Film, Hindi, India, Review


Cirkus (2022), the latest offering from Rohit Shetty, is a story about mistaken identities regarding two sets of identical twins separated during infancy and the chaos that ensues when they enter each other’s lives again years later. Sadly, it is a painstaking enterprise laced with mediocre comedy as one ridiculous so-called comical scene follows another in a terribly amateurishly attempt to tickle our funny bone.

The film begins in the late 1940s. Dr Roy Jamnadas (Murali Sharma) wants to conduct an experiment to prove the power of nurturing a child is much greater than the strength of a bloodline. But he does not get support from the medical fraternity. Roy, along with his friend Joy, also runs an orphanage. One day, destiny provides Joy with the opportunity to try out his theory. He spits two pairs of identical twins by giving one twin from each set to two different couples. So one pair is adopted by an industrialist and his wife living in Bangalore while the other duo is nurtured by a couple running a circus in Ooty. Both couples decide to name the children after Roy and Joy. As time unfolds, one of the Roys (Ranveer Singh) earns fame and success as a circus performer earning the sobriquet ‘Electric Man’ while Joy (Varun Sharma) has become a jester. Roy is married to Mala (Pooja Hegde), a writer who pens mystery books under a pseudonym. The other Roy and Joy (Ranveer Singh and Varun Sharma again) are successful businessmen residing in Bangalore. Roy is an ardent fan of the novels written by Mala. He is also in love with Bindu (Jacqueline Fernandez), the daughter of a rich businessman, Rai Bahadur (Sanjay Mishra). When Roy and Joy from Bangalore visit Ooty for a business deal, the chaos begins…

William Shakespeare’s play, The Comedy Of Errors, has seen various Indian adaptations hitting the silver screen beginning with the Bengali film, Bhranti Bilas (1963). The film sees Uttam Kumar and Bhanu Bannerji playing the dual roles. Kishore Kumar and Asit Sen enacted the double roles in Do Dooni Char (1968), written by GulzarGulzar’s own version, Angoor (1982), is perhaps the most well-known Indian screen version of the bard’s play with Sanjeev Kumar and Deven Verma as the two sets of identical twins. If Angoor is regarded as one of the finest adaptations of The Comedy Of Errors, Cirkus, is undoubtedly the worst and that too, by quite a mile.

The film has absolutely nothing going for it. The comic situations as well as the peurile dialogue writing in the film (Farhad Samji, Sanchit Bedre and Vidhi Ghodgaonkar) reek of juvenility. The world of the film is invaded with far too many characters, many of who have acted in Shetty’s previous films. Their sole purpose is limited to cracking one silly, unfunny dialogue after the other in Cirkus. Shallow characterizations and a lack of any sort of layering whatsoever drive the final nail in the film’s coffin.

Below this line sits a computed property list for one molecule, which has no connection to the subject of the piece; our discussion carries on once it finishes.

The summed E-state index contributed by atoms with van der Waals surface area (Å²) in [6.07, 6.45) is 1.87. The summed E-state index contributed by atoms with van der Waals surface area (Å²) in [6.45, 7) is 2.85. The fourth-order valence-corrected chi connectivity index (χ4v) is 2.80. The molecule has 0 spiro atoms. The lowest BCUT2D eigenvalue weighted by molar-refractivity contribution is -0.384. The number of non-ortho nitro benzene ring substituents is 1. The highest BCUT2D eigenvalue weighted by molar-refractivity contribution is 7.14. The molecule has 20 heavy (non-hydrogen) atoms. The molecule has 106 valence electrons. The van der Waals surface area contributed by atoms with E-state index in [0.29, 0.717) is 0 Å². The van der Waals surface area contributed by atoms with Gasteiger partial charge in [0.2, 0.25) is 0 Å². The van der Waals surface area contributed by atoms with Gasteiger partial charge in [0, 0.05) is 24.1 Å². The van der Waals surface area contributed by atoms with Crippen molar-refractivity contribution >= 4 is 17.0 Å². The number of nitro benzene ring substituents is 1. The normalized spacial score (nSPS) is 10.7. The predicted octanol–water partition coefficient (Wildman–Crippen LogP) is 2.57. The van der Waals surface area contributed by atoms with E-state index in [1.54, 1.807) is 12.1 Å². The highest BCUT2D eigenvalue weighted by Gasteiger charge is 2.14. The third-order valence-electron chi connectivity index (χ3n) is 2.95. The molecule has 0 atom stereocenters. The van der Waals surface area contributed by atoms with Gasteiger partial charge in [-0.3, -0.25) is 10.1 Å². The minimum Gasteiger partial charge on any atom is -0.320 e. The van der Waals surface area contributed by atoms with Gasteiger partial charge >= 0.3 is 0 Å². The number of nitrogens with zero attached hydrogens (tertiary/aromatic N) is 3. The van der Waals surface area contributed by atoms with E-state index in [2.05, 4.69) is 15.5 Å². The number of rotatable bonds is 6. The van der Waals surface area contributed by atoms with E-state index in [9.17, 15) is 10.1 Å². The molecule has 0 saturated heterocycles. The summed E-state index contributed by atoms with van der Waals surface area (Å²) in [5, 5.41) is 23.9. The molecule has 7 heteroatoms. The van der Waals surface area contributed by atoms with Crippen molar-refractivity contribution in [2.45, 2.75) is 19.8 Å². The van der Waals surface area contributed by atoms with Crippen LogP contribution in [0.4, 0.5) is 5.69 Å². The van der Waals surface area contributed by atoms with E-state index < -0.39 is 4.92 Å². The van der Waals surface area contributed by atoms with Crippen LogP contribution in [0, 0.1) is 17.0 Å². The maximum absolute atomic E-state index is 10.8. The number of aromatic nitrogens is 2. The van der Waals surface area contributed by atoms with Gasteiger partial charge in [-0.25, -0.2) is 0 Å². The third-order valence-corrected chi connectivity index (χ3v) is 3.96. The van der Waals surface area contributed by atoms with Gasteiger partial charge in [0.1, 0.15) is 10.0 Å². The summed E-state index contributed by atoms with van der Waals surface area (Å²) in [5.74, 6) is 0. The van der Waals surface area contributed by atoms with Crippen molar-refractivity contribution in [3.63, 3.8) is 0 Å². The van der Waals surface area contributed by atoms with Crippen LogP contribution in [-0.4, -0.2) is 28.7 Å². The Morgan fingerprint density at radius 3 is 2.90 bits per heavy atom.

Technically, the film is a big let down. Jomon T John, the DOP, creates a brightly lit and garishly colorful world but is defeated by the tepid production design of the film . The VFX of the film, too, is shockingly shoddy. The editing of the film by Bunty Nagi desperately attempts to salvage the film from becoming a yawn-inducing drag but is only partially successful at best. The background score by Amar Mohile also works only in bits and pieces. Of the songs, Current Laga Re and Sun Zara, though forcefully added to the narrative, are peppy and well-composed.

Ranveer Singh has proven in the past that even if a script is dull and torpid, he can still rise above it. But here the mountain he has to conquer is steeper and higher. Still, he does manage a few moments to himself and shows substantial chemistry in the item number with wife, Deepika Padukone. Sanjay Mishra as the rich, arrogant and doubtful Rai Sahab manages to give some life to an otherwise caricature-like  character while Siddhartha Jadhav endows the character of the thief, Momo, with a few funny bits until he becomes repetitive. The rest of the cast including Varun Sharma is under-utilized even as they are made to perform in a highly exaggerated manner in the name of comedy.

Today, we have reached a stage in Indian cinema where four Indian films in different categories have been shortlisted for the Academy Awards.  However, Cirkus, without much effort, could well get nominated in multiple categories for the Razzies if foreign films were considered. What’s more, it might even win in some of those categories. That would be a first were it to happen.


Hindi, Comedy, Color

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